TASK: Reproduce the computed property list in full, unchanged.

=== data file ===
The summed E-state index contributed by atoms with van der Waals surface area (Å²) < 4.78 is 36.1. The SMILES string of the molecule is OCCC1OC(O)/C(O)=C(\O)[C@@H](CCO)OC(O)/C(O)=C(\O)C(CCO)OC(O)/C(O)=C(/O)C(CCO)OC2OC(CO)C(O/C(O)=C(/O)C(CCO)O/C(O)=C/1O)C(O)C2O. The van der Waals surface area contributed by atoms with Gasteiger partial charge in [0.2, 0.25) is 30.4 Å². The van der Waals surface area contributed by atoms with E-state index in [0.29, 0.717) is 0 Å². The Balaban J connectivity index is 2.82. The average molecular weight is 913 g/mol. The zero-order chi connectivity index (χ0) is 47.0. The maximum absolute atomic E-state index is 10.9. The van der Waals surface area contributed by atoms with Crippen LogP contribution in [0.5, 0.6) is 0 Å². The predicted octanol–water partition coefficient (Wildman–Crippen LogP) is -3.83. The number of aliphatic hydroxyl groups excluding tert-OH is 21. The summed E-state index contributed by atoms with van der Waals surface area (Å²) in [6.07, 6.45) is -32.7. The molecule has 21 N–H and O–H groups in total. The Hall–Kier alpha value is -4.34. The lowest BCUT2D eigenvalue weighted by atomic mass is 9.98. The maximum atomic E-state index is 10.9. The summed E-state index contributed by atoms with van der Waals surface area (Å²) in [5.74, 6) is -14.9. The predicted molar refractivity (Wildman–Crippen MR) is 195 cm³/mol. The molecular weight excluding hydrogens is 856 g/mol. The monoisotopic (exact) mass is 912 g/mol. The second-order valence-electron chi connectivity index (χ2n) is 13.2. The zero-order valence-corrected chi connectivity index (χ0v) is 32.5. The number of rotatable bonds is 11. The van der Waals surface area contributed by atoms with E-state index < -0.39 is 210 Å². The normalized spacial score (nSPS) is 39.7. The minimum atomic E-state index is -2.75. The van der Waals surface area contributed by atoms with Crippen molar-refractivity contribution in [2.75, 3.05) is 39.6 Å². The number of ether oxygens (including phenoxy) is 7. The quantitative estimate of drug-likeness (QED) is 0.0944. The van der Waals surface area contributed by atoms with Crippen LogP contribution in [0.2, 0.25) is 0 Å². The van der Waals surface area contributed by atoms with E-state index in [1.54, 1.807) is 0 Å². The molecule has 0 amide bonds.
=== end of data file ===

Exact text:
The summed E-state index contributed by atoms with van der Waals surface area (Å²) < 4.78 is 36.1. The SMILES string of the molecule is OCCC1OC(O)/C(O)=C(\O)[C@@H](CCO)OC(O)/C(O)=C(\O)C(CCO)OC(O)/C(O)=C(/O)C(CCO)OC2OC(CO)C(O/C(O)=C(/O)C(CCO)O/C(O)=C/1O)C(O)C2O. The van der Waals surface area contributed by atoms with Gasteiger partial charge in [0.2, 0.25) is 30.4 Å². The van der Waals surface area contributed by atoms with E-state index in [0.29, 0.717) is 0 Å². The Balaban J connectivity index is 2.82. The average molecular weight is 913 g/mol. The zero-order chi connectivity index (χ0) is 47.0. The maximum absolute atomic E-state index is 10.9. The van der Waals surface area contributed by atoms with Crippen LogP contribution in [0.5, 0.6) is 0 Å². The predicted octanol–water partition coefficient (Wildman–Crippen LogP) is -3.83. The number of aliphatic hydroxyl groups excluding tert-OH is 21. The summed E-state index contributed by atoms with van der Waals surface area (Å²) in [6.07, 6.45) is -32.7. The molecule has 21 N–H and O–H groups in total. The Hall–Kier alpha value is -4.34. The lowest BCUT2D eigenvalue weighted by atomic mass is 9.98. The maximum atomic E-state index is 10.9. The summed E-state index contributed by atoms with van der Waals surface area (Å²) in [5.74, 6) is -14.9. The predicted molar refractivity (Wildman–Crippen MR) is 195 cm³/mol. The molecular weight excluding hydrogens is 856 g/mol. The monoisotopic (exact) mass is 912 g/mol. The second-order valence-electron chi connectivity index (χ2n) is 13.2. The zero-order valence-corrected chi connectivity index (χ0v) is 32.5. The number of rotatable bonds is 11. The van der Waals surface area contributed by atoms with E-state index < -0.39 is 210 Å². The normalized spacial score (nSPS) is 39.7. The minimum atomic E-state index is -2.75. The van der Waals surface area contributed by atoms with Crippen molar-refractivity contribution in [2.75, 3.05) is 39.6 Å². The number of ether oxygens (including phenoxy) is 7. The quantitative estimate of drug-likeness (QED) is 0.0944. The van der Waals surface area contributed by atoms with Crippen LogP contribution in [0.2, 0.25) is 0 Å². The van der Waals surface area contributed by atoms with E-state index in [1.54, 1.807) is 0 Å². The molecule has 0 amide bonds.